Writing Compound-Complex Sentences

, M.A. English
Updated May 23, 2019
man on his knees
    man on his knees

Sentence formation is one of the key ingredients to good writing. There are several forms of sentences you can use in your writing — simple, compound, complex and compound-complex — and knowing how to use all of them will allow you to express your ideas with clarity and in great detail. You'll also be able to add variety to your work to keep the reader interested.

Of all sentence constructions, compound-complex sentences are typically the longest and most involved. This is because they combine two different types of sentences into one long sentence. To be specific, a compound-complex sentence unites a compound sentence with a complex sentence.

Understanding the Clause

Before you start writing compound-complex sentences, you'll need to understand the two types of clauses in a sentence. A clause is any portion of a sentence that includes a subject and a verb.

The word “clause” itself does not necessarily describe a complete sentence. However, simple sentences are made of an independent clause, which can stand alone as a complete sentence. For example:

  • Erin loves her brother.
  • The dog ran off.
  • I am tall.

Each of the sentences above has a subject and verb, and it stands by itself as a complete idea. This is an independent clause or a complete simple sentence.

The other kind of clause is a dependent clause. These are not complete sentences, but they do contain a noun and a verb. For example:

  • When I come home
  • If you sell the most cookies
  • Because she is so smart

Notice that each of these clauses begins with a relative pronoun. This is the word that turns an independent clause into a dependent clause that must be attached to another independent clause. It cannot stand alone. You need more information to complete the thought.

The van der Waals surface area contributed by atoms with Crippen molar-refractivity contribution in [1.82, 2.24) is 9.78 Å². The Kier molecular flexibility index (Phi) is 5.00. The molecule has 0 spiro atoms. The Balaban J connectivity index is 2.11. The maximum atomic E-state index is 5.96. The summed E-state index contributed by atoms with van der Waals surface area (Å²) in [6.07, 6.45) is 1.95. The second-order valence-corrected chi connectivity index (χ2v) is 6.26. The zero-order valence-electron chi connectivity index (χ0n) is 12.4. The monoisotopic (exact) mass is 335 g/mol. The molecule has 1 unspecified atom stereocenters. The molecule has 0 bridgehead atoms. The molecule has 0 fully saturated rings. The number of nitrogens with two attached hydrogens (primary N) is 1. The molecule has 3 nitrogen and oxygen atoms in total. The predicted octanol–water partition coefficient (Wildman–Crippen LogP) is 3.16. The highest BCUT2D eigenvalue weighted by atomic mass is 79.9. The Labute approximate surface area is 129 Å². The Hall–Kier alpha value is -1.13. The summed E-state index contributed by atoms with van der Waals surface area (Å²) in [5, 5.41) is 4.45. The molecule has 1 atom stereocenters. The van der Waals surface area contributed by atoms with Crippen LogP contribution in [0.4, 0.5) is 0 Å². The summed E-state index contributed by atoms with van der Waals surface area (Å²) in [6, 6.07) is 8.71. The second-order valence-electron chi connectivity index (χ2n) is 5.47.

Compound Sentences

Compound sentences are formed by combining two independent clauses. For example:

  • Erin loves her brother, and he loves her too.
  • The dog ran off, but I didn't care.
  • I am tall, yet she is short.

Note that when independent clauses are joined, they need a coordinating conjunction between them. Coordinating conjunctions include the following words: for, and, nor, but, or, yet, so.

When you write a compound sentence, you need to use a comma before the coordinating conjunction to punctuate your sentence correctly.

Complex Sentences

When a dependent clause is joined to an independent clause, it forms a complex sentence. The dependent clause can come either at the beginning or the end of the sentence. For example:

  • When I come home, I will eat dinner.
  • If you sell the most cookies, you will win the prize.
  • The college gave her a scholarship because she is so smart.

Note that when you place the dependent clause at the beginning of the sentence, you need to put a comma after it. When the dependent clause is at the end of the sentence, no comma is required.


Compound-Complex Sentences

As the name suggests, a compound-complex sentence brings both of these sentence forms together. That is, it contains at least two independent clauses (like a compound sentence) and at least one dependent clause (like a complex sentence). For example:

  • Erin loves her brother, and he loves her too because she pays his bills.
  • The dog ran off when I chased him, but I didn't care.
  • Though my mother says it doesn't matter, I am tall, and she is short.

Note that the dependent clause can be at the beginning, middle, or end of a compound-complex sentence. No matter where it is placed, the punctuation follows the rules for both compound sentences and complex sentences.

That means that you need to put a comma before the coordinating conjunction and, if applicable, another comma after the dependent clause when it occurs at the beginning of the sentence.

See some additional examples to get a feel for how compound-complex sentences will help you add detail to your writing:

  • When I went to the store, my parents wanted me to pick up some milk, but I didn't have enough money.
  • Even if the child is hungry, he will never eat oatmeal, but he will always eat ice cream.
  • The man was mean because he was lonely, but his attitude only made his situation worse.
  • The dog needed a new leash, and he couldn't go for a walk until he had one.
  • It is important to vote when the time comes, or you won't get a say in new laws.

Adding Flexibility to Your Writing

Writing compound-complex sentences allows you a great deal of flexibility to explain how, why or when something happened. It's important to understand which parts of the sentence are independent clauses and which are dependent clauses so that you can punctuate it correctly and avoid writing a run-on sentence. Once you master this, you can freely add them to your writing to express more complicated ideas with clarity.

For more information on types of sentences and sentence structure, take a look at our sentence variety examples. They will show you how using varied sentence types and combining sentences add impact to your writing.